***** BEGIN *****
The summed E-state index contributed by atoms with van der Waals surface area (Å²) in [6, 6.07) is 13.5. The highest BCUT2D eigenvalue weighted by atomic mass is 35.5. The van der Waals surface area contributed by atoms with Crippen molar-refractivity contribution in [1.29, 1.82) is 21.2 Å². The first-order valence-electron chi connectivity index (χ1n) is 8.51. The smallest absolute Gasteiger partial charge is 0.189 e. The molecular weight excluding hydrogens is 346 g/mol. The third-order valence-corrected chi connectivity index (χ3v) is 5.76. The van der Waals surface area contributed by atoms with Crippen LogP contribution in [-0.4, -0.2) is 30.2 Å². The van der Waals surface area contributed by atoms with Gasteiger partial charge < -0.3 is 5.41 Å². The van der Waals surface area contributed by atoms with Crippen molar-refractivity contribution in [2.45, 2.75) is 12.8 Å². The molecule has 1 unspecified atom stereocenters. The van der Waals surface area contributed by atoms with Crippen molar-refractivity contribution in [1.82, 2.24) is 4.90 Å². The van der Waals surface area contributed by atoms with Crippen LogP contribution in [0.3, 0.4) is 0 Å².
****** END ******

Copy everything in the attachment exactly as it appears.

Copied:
The summed E-state index contributed by atoms with van der Waals surface area (Å²) in [6, 6.07) is 13.5. The highest BCUT2D eigenvalue weighted by atomic mass is 35.5. The van der Waals surface area contributed by atoms with Crippen molar-refractivity contribution in [1.29, 1.82) is 21.2 Å². The first-order valence-electron chi connectivity index (χ1n) is 8.51. The smallest absolute Gasteiger partial charge is 0.189 e. The molecular weight excluding hydrogens is 346 g/mol. The third-order valence-corrected chi connectivity index (χ3v) is 5.76. The van der Waals surface area contributed by atoms with Crippen LogP contribution in [-0.4, -0.2) is 30.2 Å². The van der Waals surface area contributed by atoms with Gasteiger partial charge < -0.3 is 5.41 Å². The van der Waals surface area contributed by atoms with Crippen molar-refractivity contribution in [2.45, 2.75) is 12.8 Å². The molecule has 1 unspecified atom stereocenters. The van der Waals surface area contributed by atoms with Crippen molar-refractivity contribution in [1.82, 2.24) is 4.90 Å². The van der Waals surface area contributed by atoms with Crippen LogP contribution in [0.3, 0.4) is 0 Å².